High resolution aerial photomaps and laser surveyed 3D terrain maps from Bluesky are being used to plan and implement vital moorland restoration work in England’s most visited national park. Purchased by the Moors for the Future Partnership, on behalf of the National Trust, with funding from Defra’s Catchment Restoration Fund, the digital map data is being used as part of this new Peatland Restoration Project to monitor changes in the landscape over time and plan essential works such as peat restoration, gully blocking and reestablishment of vegetation.
“As most of our work is on a large scale, across a rugged moorland landscape, aerial datasets are really the only way to view projects in context,” commented Tia Crouch, Research Assistant at the Moors for the Future Partnership. “We already hold LiDAR laser mapped data from 2004 and aerial photography so with the 2013 data captured by Bluesky we can compare and contrast changes that have occurred in the landscape as a result of large-scale bare peat restoration work and gully blocking. This enables us to evidence vital moorland conservation work which brings benefits to water quality, carbon store, wildlife and landscape.”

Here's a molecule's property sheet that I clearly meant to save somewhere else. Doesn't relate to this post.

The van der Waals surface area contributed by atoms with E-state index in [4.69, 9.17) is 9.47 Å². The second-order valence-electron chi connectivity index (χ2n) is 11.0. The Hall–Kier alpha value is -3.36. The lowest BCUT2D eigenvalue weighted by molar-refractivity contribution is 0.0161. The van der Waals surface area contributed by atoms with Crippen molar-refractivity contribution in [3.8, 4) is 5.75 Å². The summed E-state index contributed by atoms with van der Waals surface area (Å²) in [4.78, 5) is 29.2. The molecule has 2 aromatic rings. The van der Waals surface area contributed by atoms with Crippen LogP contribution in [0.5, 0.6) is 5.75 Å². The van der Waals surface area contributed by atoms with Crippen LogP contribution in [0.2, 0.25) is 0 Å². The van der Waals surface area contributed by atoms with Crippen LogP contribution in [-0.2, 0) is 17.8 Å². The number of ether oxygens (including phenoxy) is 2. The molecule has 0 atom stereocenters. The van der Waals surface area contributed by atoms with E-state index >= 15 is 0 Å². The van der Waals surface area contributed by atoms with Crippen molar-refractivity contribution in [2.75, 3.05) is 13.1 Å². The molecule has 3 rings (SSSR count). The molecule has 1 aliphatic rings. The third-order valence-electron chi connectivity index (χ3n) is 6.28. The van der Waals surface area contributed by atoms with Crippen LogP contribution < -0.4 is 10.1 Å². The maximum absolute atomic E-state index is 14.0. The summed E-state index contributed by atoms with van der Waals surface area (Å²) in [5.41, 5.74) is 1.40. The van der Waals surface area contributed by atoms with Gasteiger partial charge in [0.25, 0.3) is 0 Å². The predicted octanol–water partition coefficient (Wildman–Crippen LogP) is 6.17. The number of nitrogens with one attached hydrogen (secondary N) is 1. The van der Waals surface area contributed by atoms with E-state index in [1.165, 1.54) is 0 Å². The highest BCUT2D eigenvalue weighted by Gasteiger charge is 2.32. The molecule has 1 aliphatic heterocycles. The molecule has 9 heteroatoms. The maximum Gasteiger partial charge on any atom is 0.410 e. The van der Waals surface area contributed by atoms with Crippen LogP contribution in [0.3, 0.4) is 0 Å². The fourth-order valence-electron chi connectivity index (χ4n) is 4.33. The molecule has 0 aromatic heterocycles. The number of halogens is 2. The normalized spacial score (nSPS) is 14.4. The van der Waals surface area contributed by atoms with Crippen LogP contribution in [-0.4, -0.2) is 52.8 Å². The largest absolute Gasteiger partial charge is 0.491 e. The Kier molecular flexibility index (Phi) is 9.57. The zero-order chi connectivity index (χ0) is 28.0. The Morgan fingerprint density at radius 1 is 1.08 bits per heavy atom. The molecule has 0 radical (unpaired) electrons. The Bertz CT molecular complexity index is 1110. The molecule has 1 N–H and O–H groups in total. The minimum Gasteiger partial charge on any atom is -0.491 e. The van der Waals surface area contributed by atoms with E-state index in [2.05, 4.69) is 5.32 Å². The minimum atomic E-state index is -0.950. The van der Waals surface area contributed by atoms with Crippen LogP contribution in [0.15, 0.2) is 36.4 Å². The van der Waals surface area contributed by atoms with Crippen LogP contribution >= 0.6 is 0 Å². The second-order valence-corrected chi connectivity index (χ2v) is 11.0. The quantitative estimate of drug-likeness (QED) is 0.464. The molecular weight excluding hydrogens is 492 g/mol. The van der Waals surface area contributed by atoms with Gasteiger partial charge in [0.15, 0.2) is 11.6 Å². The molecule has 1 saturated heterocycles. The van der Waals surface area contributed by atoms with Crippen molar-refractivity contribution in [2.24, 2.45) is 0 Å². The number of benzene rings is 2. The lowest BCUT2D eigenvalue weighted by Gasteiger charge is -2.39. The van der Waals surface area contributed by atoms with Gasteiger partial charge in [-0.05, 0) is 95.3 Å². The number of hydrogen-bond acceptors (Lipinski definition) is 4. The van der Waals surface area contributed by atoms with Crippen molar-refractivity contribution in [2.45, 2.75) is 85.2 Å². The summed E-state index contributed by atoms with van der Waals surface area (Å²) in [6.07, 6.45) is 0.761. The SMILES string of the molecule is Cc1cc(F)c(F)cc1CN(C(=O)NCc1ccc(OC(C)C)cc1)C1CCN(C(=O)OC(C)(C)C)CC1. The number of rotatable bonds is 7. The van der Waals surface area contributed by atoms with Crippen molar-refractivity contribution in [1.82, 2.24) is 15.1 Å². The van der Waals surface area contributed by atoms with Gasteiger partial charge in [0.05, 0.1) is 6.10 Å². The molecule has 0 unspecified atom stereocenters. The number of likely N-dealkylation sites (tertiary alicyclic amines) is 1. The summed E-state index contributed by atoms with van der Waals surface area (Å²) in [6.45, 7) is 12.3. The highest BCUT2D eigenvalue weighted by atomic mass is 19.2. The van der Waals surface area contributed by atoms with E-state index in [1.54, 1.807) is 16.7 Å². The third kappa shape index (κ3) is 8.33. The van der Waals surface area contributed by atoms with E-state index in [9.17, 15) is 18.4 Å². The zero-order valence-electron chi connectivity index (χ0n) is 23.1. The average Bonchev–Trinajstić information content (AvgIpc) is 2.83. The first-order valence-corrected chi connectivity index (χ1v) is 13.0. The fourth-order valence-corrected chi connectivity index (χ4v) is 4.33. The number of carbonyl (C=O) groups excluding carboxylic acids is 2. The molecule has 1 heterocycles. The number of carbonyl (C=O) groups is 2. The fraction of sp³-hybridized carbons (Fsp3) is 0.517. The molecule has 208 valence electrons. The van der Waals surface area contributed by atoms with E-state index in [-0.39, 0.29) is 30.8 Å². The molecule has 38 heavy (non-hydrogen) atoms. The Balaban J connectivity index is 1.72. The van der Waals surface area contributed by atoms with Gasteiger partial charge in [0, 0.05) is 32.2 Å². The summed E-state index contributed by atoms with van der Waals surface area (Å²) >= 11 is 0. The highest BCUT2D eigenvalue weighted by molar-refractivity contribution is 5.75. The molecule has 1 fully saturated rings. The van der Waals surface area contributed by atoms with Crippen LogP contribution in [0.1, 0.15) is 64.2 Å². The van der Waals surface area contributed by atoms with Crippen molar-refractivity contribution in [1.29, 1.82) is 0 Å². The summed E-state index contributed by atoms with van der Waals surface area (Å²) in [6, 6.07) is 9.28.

The Moors for the Future Partnership purchased the data from Bluesky following Defra funding from the Catchment Restoration Fund (CRF). The (CRF) was created to clean up England’s rivers; reducing the pollution that comes from the way the land is used and improving the landscape through which water flows. To date a total of £24.5 million pounds has been awarded and it is hoped that over 300 water bodies will receive habitat improvement; improving access for wildlife and reducing pollution. This project is the largest CRF project in the UK and the only one focused on upland / moorland restoration.
The Moors for the Future Partnership is led by ‘the Peak District National Park Authority and was originally established with funding from the Heritage Lottery Fund. Partners include National Trust, Natural England, United Utilities, Severn Trent Water, Environment Agency, Yorkshire Water, Derbyshire County Council and RSPB. Since 2003 the partnership has worked tirelessly in the Peak District and South Pennines to repair the damage caused by industrial pollution, over grazing, summer wild fires and the weather.
The Peak District data was captured using Bluesky’s state of the art airborne mapping system from Optech. The LiDAR (Light Imaging Detection and Ranging) system uses aircraft mounted lasers to accurately determine the distance between the sensor and the ground or other targets such as buildings and vegetation. In what is a world first, the Bluesky system is also fully integrated with a photogrammetric survey camera and a thermal infra-red imaging system to allow the simultaneous capture of all 3 types of data.